Sunday, October 21, 2012

Aadhaar vs Voter ID

On Saturday, the Prime Minister launched the Aadhaar-enabled service delivery initiative in 51 districts across the country. It will be used for making pension payments, MNREGA payments, PDS distribution, scholarship payments and other social welfare schemes. As per the Prime Minister, the intended beneficiaries include 5 crore MNREGA workers, 1.5 crore students who avail of scholarships, 2 crore old age pensioners, and 3 crore families who get medical facilities. The Aadhar will also serve  as identity proof for opening bank accounts, gas and mobile connections etc, says the Prime Minister.

Could the Voter Identity card not have served the same purpose?

In a democracy, it is of utmost importance that elections invite the widest possible participation from voters and that voting be seen as participation in nation building and a primary duty of every citizen. Indian democracy suffers from many ills, not the least of which is the apathy and non participation in the electoral process of millions and millions of voters, specially those who belong to the educated middle class. If the voter identity card were made the most important document that a citizen could possess, there would be a sea change in the attitude that citizens have towards participation in the electoral process. They would begin to look at the Voter card and the attendant electoral process not as an optional activity to be undertaken at one's leisure, if at all, but as an integral part of a citizen's life. If mobile connections, gas connections, bank accounts, social welfare benefits, registration of property transactions, college admissions, stock transactions, high value purchases of consumer goods etc etc required that the Voter Identity card be presented, it would become imperative for citizens to obtain a Voter Identity card. It would be viewed then as a document as necessary to one's existence as the Ration Card once was ----- and the frequent excuse trotted out by many that they do not vote because they do not have a Voter ID card would no longer hold valid. All the demographic and bio metric information that is now being included in Aadhar could become embedded in the Voter ID card, and serve the same purposes ---- proof of identity, and a fail-safe method of preventing identity fraud and leakages of social welfare benefits.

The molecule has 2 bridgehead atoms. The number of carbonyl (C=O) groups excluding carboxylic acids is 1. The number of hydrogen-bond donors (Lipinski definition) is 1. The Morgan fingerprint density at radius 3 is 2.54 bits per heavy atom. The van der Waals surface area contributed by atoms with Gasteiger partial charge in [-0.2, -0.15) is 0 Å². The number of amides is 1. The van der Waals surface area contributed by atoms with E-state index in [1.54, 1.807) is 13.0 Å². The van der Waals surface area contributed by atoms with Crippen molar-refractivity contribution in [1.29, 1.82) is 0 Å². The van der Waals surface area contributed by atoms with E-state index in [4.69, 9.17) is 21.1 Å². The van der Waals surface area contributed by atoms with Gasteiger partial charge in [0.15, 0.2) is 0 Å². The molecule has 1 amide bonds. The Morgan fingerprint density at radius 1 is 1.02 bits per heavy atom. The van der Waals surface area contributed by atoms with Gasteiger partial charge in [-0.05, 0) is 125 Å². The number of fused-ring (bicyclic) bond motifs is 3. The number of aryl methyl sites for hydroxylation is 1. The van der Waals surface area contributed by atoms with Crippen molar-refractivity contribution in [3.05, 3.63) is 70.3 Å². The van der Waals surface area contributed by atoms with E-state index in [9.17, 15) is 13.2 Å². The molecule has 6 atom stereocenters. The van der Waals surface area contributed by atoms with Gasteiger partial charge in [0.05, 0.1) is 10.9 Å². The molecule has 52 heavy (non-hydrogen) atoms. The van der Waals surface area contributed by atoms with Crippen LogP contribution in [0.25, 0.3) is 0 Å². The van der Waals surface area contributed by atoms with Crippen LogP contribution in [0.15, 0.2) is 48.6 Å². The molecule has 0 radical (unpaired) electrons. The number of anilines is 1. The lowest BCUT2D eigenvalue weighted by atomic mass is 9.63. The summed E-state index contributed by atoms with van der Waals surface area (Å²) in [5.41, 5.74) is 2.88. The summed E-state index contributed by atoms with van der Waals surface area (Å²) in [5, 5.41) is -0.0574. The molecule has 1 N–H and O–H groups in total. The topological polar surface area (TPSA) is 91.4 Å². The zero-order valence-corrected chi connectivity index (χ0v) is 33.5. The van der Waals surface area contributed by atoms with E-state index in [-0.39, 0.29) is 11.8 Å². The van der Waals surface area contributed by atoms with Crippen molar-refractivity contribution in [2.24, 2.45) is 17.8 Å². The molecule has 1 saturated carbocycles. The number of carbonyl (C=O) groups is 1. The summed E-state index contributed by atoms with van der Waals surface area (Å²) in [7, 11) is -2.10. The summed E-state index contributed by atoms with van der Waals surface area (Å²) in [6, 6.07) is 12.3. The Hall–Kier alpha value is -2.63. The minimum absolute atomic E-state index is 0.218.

Over the last two years, the Unique Identification Authority of India (UIDAI) has generated over 20 crore Aadhaar numbers and it is mandated to cover 60 crore people by March 2014. There are roughly 80 crore voters in India. Had the time, money and effort spent on Aadhar been expended on streamlining the process of obtaining Voter Identity cards, providing each and every Indian eligible to vote with a Voter ID card, and making the ID cards multi functional, Indian democracy would have benefited and there would have been far less controversy and opposition vis a vis the project.

What we will now have in Aadhar is an identity card that possesses greater utility than the Voter ID card, and is far easier to obtain. Even more than before, the indifference towards the need to get registered as a voter will flourish, and in the absence of such registration, participation in the electoral process will remain at its current low levels. The middle class will continue to watch  exposes of corrupt practices on television, extend support to anti corruption crusaders via social media, participate once in a while in protests and rallies, but when clean and competent candidates present themselves, the potential voters will remain glued to television screens, watching election analyses, and not be seen at polling booths casting their votes.


  1. The Aadhaar project is itself so powerful that it has attracted so many people toward it and this is the reason why the response from the people of the country is exceeding the expected value of its regulatory body, the UIDAI. This is a good scheme and will surely curb the cases of corruption in the entire system. We should participate in these types of government programs as they all are beneficial to us at the end.

  2. I was of the view that aadhaar could have been made mandatory for the Income Tax payees. It could have been made mandatory for the driving license or for land registrations etc. Now once aadhaar coverage in a state increases beyond 99% then it will open up many possibilities. It would be possible to have aadhaar linked pension payment, scholarships and even voting as you say. In short it will be the key to many possibilities.